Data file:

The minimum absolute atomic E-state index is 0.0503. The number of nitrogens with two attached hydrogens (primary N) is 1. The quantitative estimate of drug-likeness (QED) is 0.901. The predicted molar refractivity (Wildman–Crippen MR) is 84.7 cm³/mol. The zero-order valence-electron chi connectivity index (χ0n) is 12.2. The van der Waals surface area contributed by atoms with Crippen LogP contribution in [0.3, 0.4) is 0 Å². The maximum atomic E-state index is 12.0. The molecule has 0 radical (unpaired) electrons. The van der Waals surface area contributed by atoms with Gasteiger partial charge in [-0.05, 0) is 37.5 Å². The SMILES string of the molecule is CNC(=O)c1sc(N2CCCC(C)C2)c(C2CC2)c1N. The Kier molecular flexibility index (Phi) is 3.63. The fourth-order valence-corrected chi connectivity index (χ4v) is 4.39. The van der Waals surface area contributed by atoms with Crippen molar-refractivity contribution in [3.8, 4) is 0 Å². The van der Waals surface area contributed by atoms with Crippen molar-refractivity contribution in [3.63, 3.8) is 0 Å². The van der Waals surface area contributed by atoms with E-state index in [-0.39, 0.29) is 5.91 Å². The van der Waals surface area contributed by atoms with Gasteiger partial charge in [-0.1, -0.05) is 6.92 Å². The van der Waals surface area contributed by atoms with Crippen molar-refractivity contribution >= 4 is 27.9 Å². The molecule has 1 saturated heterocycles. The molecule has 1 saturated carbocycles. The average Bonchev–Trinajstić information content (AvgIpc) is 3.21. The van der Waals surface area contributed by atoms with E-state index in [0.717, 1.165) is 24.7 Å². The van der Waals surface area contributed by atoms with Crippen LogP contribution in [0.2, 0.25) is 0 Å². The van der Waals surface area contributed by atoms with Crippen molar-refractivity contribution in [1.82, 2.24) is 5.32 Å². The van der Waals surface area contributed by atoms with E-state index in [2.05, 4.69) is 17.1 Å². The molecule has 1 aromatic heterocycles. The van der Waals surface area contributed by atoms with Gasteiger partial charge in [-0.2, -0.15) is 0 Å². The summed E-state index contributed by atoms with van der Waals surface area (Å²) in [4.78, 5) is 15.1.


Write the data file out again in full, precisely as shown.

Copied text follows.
The minimum absolute atomic E-state index is 0.0503. The number of nitrogens with two attached hydrogens (primary N) is 1. The quantitative estimate of drug-likeness (QED) is 0.901. The predicted molar refractivity (Wildman–Crippen MR) is 84.7 cm³/mol. The zero-order valence-electron chi connectivity index (χ0n) is 12.2. The van der Waals surface area contributed by atoms with Crippen LogP contribution in [0.3, 0.4) is 0 Å². The maximum atomic E-state index is 12.0. The molecule has 0 radical (unpaired) electrons. The van der Waals surface area contributed by atoms with Gasteiger partial charge in [-0.05, 0) is 37.5 Å². The SMILES string of the molecule is CNC(=O)c1sc(N2CCCC(C)C2)c(C2CC2)c1N. The Kier molecular flexibility index (Phi) is 3.63. The fourth-order valence-corrected chi connectivity index (χ4v) is 4.39. The van der Waals surface area contributed by atoms with Crippen molar-refractivity contribution in [3.8, 4) is 0 Å². The van der Waals surface area contributed by atoms with Crippen molar-refractivity contribution in [3.63, 3.8) is 0 Å². The van der Waals surface area contributed by atoms with E-state index in [-0.39, 0.29) is 5.91 Å². The van der Waals surface area contributed by atoms with Gasteiger partial charge in [-0.1, -0.05) is 6.92 Å². The van der Waals surface area contributed by atoms with Crippen molar-refractivity contribution >= 4 is 27.9 Å². The molecule has 1 saturated heterocycles. The molecule has 1 saturated carbocycles. The average Bonchev–Trinajstić information content (AvgIpc) is 3.21. The van der Waals surface area contributed by atoms with E-state index in [0.717, 1.165) is 24.7 Å². The van der Waals surface area contributed by atoms with Crippen LogP contribution in [0.2, 0.25) is 0 Å². The van der Waals surface area contributed by atoms with Crippen molar-refractivity contribution in [1.82, 2.24) is 5.32 Å². The van der Waals surface area contributed by atoms with E-state index in [2.05, 4.69) is 17.1 Å². The molecule has 1 aromatic heterocycles. The van der Waals surface area contributed by atoms with Gasteiger partial charge in [-0.2, -0.15) is 0 Å². The summed E-state index contributed by atoms with van der Waals surface area (Å²) in [4.78, 5) is 15.1.